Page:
One of the difficulties with such an absolute moral maxim is that it is counterintuitive to human behaviour[26]. Many people would find that it would be a moral imperative to try and save the murderer’s victim. The philosopher William David Ross (1877-1971) argued that, contrary to Kant’s assertion that it would be an uncertain world where we could not rely upon truthtelling, that a world in which everybody made false promises would be just as effective and reliable[27]. Another objection to Kant’s assertion that we cannot know the consequences of our actions is that we can a have justifiable belief in such consequences as what the victim would suffer at the hands of the murderer[28]. Also, if there is a negative consequence of lying it can also be posited that there is a negative consequence of telling the truth[29].  So there appears to be a contradiction in Kant’s two proposed maxims 1) not to lie and 2) not to do anyone harm.

It is in the idea of the conflicting maxims that a further solution to the challenge posed by Constant can be applied. Through his maxims Kant intended to influence human volition so that it would have the greatest good for all. When there are contradicting maxims as the ones above it could be argued that the maxim that applies to the greatest good for all must have priority over any other conflicting maxim. In this case the greatest good would be one that did no one any harm. By lying to the murderer, one is doing him the greatest good by not allowing him to harm and doing the victim good through not allowing him to be harmed. The only one to be harmed by lying would be the individual.

Kant asserted that it would be wrong to lie even to an enquiring murderer because it would cause  harm to all mankind through the uncertainty caused by the breach of the Categorical Imperative for truthfulness. The Categorical Imperative is a universalized moral law that works for all rational beings. The philosopher Constant challenged such an absolute view by stating that a murderer has no right to expect the truth. However, Kant refutes this by stating that everyone has a right to the truth and that we cannot determine the consequences our actions by using lies as a contingency. Therefore, considering that there is a Categorical Imperative not to harm others or oneself, it can be argued that when there are two moral laws that conflict with each other, the one that applies to the greatest good for all must prevail.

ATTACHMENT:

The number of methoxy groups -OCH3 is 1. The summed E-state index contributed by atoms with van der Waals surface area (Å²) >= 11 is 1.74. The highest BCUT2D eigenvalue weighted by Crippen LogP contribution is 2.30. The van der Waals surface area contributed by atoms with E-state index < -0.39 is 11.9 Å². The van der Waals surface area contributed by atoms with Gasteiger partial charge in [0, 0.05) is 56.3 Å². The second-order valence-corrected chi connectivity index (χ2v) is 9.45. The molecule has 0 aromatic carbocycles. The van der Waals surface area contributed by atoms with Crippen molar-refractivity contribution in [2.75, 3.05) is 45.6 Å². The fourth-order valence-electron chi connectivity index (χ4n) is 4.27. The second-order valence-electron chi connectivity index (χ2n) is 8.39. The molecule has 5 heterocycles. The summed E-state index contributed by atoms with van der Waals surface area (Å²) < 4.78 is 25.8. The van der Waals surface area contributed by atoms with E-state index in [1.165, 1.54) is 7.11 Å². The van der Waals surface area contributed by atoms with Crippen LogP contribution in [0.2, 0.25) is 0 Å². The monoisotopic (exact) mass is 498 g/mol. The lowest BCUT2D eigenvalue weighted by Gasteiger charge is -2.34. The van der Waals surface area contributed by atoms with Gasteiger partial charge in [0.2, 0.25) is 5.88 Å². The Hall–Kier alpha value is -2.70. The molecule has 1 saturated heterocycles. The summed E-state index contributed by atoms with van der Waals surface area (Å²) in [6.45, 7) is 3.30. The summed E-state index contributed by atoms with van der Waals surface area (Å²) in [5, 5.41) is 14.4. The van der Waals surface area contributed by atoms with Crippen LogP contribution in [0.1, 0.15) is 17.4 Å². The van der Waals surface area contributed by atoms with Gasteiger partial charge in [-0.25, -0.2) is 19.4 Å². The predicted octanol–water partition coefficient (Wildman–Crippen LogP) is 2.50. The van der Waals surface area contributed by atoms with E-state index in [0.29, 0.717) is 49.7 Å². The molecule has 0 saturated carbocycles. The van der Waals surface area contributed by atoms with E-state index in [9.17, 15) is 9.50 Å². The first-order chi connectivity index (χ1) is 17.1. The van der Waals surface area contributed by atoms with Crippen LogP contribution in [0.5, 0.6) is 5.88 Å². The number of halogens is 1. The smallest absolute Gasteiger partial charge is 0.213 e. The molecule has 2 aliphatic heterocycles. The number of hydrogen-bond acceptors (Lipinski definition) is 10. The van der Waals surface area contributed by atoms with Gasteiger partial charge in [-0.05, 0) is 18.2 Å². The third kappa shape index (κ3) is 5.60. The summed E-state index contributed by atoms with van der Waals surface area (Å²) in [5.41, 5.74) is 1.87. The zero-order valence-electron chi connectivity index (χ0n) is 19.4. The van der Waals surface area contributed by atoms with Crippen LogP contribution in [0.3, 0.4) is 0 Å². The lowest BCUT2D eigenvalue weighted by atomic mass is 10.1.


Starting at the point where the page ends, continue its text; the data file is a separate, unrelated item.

BIBLIOGRAPHY

  1. Constant B. “On Political Reactions” in France Part VI, No.1 (1797)
  2. http://hercules.gcsu.edu/~hedmonds/lecture%20notes/kant%20lecture%20notes.htm Retrieved 16/07/2011
  3. Kant, I. Groundwork for the Metaphysics of Morals Trans. Mary Gregor, Harvard University, 
  4. Kant, I. (1785), The Philosophy of Immanuel Kant, trans. L.W. Beck, (University of Chicago Press: Chicago, 1949), 346-9 in Oxford Ethics (1994) Ed. Peter Singer
  5. http://legacy.lclark.edu/~jay/Immanuel%20Kant.pdf Retrieved 16/07/2011
  6. O’Neill O. Kantian Ethics in “A Companion to Ethics” Ed. Peter Singer


[1] Constant B. “On Political Reactions” in France Part VI, No.1 (1797) p.123

[2] Ibid

[3] Kant, I. (1785), The Philosophy of Immanuel Kant, trans. L.W. Beck, (University of Chicago Press: Chicago, 1949), 346-9 in Oxford Ethics (1994) Ed. Peter Singer, p. 280

[4] Ibid

[5] Ibid

[6] Ibid

[7] Inid

[8] O’Neill O. Kantian Ethics in “A Companion to Ethics” Ed. Peter Singer p.vii

[9] Ibid. p.176

[10] O’Neill O. Kantian Ethics p. 177

[11] Ibid

[12] Ibid

[13] Ibid

[14] Kant, I. Groundwork for the Metaphysics of Morals Trans. Mary Gregor, Harvard University,  4.412

[15] Ibid: 4.413

[16] http://hercules.gcsu.edu/~hedmonds/lecture%20notes/kant%20lecture%20notes.htm

[17] Ibid

[18] Ibid

[19] Ibid

[20] Constant B. “On Political Reactions” (1797) p.123

[21] Ibid

[22] Kant, I. (1785), The Philosophy of Immanuel Kant, in Oxford Ethics (1994) Ed. Peter Singer

[23] Ibid

[24] Ibid

[25] http://legacy.lclark.edu/~jay/Immanuel%20Kant.pdf

[26] http://hercules.gcsu.edu

[27] Ibid

[28] http://legacy.lclark.edu

[29] Ibid